This is part of my live blogging from QCon 2015. See my <a /2015/06/10/qcon/”>QCon table of contents</a> for other posts.
When new, we assume everone knows what they are doing and everything is logical/clean/organized. Yet, reality is messy. Sometimes get to the point where can’t touch anything. Sometimes get to the point where proud of over-engineered/terrible solutions.
Software process stats
- agile and iterative have similar project success rate
- Ad-hoc and waterfall are similar
- Agile/iterative is only a little better
- Projects with less than 10 people significantly better than twenty or more
- Different reports mesure successful projects differently. 30%- 60%.
- More expensive project not better “throwing more $ at projects don’t make it better” [wouldn’t this be because of size of project; not throwing $ at it?]
Enterprise architect == so good at job that no longer do development. Surgeons design systems not people who used to,
More organizations are looking at contributions to open source to prove can do development before start. No place to hide; mediocrity becomes visible. Open source is not a business plan, but can be a distribution model.
- Minimal viable product – people don’t want to buy MVP. Why aim for it? [we don’t it is about doing that first so guaranteed to have a base]
- Product owner – why can’t talk to real customer. Why need a proxy? Want direct feedback. Actually pairing with customer to see how use app brings up usabiity/process issues. Technology should be part of the business.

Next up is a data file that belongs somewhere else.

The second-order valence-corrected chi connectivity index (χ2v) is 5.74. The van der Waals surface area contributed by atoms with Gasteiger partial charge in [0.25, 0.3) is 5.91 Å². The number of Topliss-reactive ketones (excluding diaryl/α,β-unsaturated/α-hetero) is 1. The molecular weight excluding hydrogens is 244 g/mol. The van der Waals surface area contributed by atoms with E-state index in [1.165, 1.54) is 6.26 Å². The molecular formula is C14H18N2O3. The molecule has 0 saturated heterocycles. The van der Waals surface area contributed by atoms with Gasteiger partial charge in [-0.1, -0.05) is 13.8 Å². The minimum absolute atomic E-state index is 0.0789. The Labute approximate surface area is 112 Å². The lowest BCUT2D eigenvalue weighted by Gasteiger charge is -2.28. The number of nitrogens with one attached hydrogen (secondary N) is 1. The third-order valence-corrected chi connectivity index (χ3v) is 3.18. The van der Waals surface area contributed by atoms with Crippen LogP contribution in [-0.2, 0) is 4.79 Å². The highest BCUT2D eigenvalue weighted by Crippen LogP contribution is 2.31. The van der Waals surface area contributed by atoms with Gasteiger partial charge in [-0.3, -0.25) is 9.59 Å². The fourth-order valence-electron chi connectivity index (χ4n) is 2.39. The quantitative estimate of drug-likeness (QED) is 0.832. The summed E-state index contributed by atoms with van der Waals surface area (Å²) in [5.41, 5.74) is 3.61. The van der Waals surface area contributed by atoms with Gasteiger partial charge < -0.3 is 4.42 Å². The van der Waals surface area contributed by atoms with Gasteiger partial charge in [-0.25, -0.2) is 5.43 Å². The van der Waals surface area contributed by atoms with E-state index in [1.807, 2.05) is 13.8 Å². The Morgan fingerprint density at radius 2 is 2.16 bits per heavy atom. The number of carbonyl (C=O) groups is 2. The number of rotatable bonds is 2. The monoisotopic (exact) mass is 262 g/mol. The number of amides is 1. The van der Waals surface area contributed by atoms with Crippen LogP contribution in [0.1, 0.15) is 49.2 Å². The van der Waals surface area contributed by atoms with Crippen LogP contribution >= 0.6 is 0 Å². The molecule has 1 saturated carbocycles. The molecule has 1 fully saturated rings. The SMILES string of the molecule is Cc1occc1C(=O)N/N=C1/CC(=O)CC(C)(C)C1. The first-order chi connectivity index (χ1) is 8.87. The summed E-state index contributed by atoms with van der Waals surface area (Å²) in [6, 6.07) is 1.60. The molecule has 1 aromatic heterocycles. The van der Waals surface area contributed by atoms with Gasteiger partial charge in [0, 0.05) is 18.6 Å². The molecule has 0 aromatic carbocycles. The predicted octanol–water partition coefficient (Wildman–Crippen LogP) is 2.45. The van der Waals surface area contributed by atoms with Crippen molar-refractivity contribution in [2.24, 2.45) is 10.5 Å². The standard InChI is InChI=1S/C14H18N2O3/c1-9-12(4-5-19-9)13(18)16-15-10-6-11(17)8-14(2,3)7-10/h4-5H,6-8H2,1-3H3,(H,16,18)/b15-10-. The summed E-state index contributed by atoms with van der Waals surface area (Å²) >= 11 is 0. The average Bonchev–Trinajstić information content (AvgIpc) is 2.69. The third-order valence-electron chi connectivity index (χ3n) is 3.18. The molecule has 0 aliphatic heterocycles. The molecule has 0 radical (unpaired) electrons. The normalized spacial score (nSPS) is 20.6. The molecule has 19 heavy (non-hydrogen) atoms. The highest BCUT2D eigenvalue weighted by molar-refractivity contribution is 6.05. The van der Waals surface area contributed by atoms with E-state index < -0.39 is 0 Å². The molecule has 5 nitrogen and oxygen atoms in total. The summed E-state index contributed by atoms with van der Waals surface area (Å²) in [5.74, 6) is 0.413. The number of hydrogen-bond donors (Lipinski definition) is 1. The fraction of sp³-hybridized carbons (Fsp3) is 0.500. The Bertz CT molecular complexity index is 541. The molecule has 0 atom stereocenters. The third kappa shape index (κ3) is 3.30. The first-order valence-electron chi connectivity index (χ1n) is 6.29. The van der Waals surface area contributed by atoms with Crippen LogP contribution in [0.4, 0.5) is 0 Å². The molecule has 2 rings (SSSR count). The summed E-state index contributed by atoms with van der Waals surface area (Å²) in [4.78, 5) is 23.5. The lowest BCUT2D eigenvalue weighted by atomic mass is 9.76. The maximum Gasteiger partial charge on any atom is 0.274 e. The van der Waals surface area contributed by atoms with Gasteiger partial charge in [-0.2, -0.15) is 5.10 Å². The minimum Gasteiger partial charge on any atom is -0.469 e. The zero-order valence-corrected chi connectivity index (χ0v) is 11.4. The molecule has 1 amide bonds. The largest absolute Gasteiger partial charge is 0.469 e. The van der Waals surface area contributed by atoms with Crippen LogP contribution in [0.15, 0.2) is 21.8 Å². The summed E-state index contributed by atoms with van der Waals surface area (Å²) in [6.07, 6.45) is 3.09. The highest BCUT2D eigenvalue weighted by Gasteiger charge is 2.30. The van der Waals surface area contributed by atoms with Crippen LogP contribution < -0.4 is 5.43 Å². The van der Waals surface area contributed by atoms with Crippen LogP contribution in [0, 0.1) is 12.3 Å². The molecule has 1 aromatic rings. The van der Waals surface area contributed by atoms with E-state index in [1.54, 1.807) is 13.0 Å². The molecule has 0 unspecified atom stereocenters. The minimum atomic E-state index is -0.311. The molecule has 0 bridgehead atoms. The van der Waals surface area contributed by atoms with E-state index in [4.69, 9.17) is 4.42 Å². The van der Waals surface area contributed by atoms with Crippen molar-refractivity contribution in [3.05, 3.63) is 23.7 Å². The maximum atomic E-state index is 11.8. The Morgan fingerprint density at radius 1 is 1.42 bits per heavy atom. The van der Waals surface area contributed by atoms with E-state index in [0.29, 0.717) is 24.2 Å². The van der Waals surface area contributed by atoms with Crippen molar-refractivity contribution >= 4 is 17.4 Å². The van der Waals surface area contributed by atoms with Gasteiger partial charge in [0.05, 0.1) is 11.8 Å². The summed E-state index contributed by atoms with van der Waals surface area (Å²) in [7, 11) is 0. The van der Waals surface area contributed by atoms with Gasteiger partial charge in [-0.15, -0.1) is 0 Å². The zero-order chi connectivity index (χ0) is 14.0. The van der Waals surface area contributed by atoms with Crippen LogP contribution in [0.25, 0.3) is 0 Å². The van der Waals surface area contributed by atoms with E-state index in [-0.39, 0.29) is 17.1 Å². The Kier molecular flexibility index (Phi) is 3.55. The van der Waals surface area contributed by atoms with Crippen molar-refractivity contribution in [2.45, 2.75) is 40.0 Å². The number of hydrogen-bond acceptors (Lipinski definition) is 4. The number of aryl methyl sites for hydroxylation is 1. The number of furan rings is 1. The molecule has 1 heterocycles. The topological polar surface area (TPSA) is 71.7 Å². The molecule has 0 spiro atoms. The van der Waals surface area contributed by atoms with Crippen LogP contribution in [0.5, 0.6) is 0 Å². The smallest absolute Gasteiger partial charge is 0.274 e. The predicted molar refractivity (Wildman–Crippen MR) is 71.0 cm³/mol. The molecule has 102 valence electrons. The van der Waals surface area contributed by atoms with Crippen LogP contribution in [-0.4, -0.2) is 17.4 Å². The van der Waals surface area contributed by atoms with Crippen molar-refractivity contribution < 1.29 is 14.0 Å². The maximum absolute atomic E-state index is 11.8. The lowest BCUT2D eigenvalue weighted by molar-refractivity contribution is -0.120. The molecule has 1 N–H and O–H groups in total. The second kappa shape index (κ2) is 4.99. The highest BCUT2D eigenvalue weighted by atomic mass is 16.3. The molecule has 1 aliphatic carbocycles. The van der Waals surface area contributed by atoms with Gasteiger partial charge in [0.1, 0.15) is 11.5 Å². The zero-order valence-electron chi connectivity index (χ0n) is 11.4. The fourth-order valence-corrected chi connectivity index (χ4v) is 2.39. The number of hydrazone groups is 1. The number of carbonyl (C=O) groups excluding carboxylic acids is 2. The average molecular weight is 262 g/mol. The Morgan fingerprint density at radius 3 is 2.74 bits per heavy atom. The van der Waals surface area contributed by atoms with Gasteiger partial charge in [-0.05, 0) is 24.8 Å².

- Poll: how many people doing agile release less than every 3 months? A few
- Water-scrum-full – tiny waterful. Do scrum practices, but ignore retrospective and still waterfall. Should focus on learning, feedback cycles and outcomes
- Projects often succeed because 1-2 people make it happen in spite of process. Find out by thinking “what would happen if you weren’t involved”
“Shared mutable state” should be scary. Should be for sysetms programming where domain is smaller and understand hardware. Otherwise, shouldn’t be taken for granted. Embrace append only, single writer and shared nothing designs.
Ambdal’s law says can only scale up to a certain # of CPUs before maxing out. Universal Scalability Law says it gests worse well before that. “Coherence penalty”
Simplicity is better
Text encoding (JSON, XML) doesn’t need to be human readable. It’s computers talking to each other
Have to deal with probems and lack of response for both synchronous and async communication
Errors need to be first class messages. Java Exceptions name imply they are unusual cases. Don’t know what to do with them anyway.
Abstractions shouldn’t mean generalization. hould be about creating a semantic level so can be more precise.
Issues: Superiority complex with different technologies/techniques and anyone who says otherwise is wrong. Religious wars. X is the solution to everything.
Functional programming is not the anwer to multi-core. The math (universal scalability law) still hits . [still helps up to a point though on the graph]
Think about transformation and flow of data; not code
- Mobile makes us think about hardware again – battery and bandwidth. Free lunch on throwning hardware at problem is over
- Hardware has been designed to make bets on locality and predictable for access. Pre-fetching and the like make an order of magnitude difference.
- Bandwidth is increasing. Latency is staying the same.
- Testosterone Driven Development
- Increase in women went up with other STEM fields. Then in CS it started declining in 1980. This is when PCs were introduced at marketed to boys.
- Can catch up in a year even if start coding in college.
- Grace Hopper invented COBOL and the compiler
- Margret Hamilton invented async programming via NASA
Don’t be afraid to fail
Impressions: great substitute keynote. I wonder how long they had to practicing together. Trisha said she’s seen it given before (with Martin Thompson)